NatWest Group has become the latest major British bank to beat profit expectations despite seeing a jump in customers withdrawing money at the start of the year.
The group reported an operating profit before tax of £1.8 billion in the first three months of the year.
It comes in well ahead of analysts’ expectations at £1.6 billion for the quarter and more than 50% higher than the £1.2 billion recorded this time last year.
It follows rival bank Barclays posting a better-than-expected quarterly profit and its largest in at least 12 years.
NatWest Group, which includes Royal Bank of Scotland and Ulster Bank, also saw its total income surge by more than a third over the period, helped by higher interest rates which makes it more expensive to borrow.
Excluding that, £11 billion flowed out of the bank, or 2.6% of its total deposits, which NatWest said was a result of higher tax payments at the start of the year, fiercer competition for better savings rates and market volatility.
It also revealed it saw a growing number of people using its fixed-term savings products in the first quarter as people looked to make the most of higher interest rates.
She said: “Through a period of significant disruption and uncertainty, we continue to stand alongside the people, families and businesses we serve, providing targeted support and growing our lending responsibly.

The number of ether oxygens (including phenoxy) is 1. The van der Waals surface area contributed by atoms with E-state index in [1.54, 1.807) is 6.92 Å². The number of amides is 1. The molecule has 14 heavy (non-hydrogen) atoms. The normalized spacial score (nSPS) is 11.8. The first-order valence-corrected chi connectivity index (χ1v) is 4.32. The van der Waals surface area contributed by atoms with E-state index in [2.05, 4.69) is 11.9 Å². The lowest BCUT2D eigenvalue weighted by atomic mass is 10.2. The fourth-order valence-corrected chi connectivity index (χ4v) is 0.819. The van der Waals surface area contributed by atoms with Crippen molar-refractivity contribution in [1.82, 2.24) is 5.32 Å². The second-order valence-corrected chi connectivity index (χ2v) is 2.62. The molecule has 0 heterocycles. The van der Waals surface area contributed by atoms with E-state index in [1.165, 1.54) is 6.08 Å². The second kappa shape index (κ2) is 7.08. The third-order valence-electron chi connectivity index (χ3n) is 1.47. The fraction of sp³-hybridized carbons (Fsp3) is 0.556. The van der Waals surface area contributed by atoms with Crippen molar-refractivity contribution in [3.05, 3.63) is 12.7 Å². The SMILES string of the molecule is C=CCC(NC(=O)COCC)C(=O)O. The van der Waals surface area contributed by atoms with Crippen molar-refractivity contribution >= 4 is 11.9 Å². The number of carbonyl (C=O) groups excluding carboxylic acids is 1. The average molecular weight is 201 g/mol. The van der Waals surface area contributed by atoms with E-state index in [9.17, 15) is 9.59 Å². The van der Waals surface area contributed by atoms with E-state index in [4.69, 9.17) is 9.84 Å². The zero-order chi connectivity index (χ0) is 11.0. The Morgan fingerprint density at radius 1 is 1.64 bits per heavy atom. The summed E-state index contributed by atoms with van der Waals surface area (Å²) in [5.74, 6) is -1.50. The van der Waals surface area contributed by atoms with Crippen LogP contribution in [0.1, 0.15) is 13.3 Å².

“Our disciplined and consistent approach to risk management means that arrears and impairments remain low.
“By monitoring customer behaviour and looking closely for signs of financial distress, we are able to put in place proactive measures to help those who are struggling right now and those who are worried about the future.”
But she added: “We have seen customers behaving really rationally around their financial affairs.
“We have seen some pay down of expensive debt, and some people looking to pre-pay mortgages… and then there is a little bit more competition for deposits, which we’re very comfortable with.”
She also said the volatility in the banking industry earlier this month, sparked by the failures of the US’s Silicon Valley Bank and Credit Suisse, “doesn’t really resonate” with people in the UK, so the bank was cushioned from any adverse reaction from customers.
Earlier this week, NatWest’s chairman Howard Davies blamed the banks’ demise on “poor risk management and long-standing, idiosyncratic challenges” rather than any wider banking sector weaknesses.
Nevertheless, investors did not appear reassured by the comments and NatWest’s share price dropped by nearly 6% on Friday morning.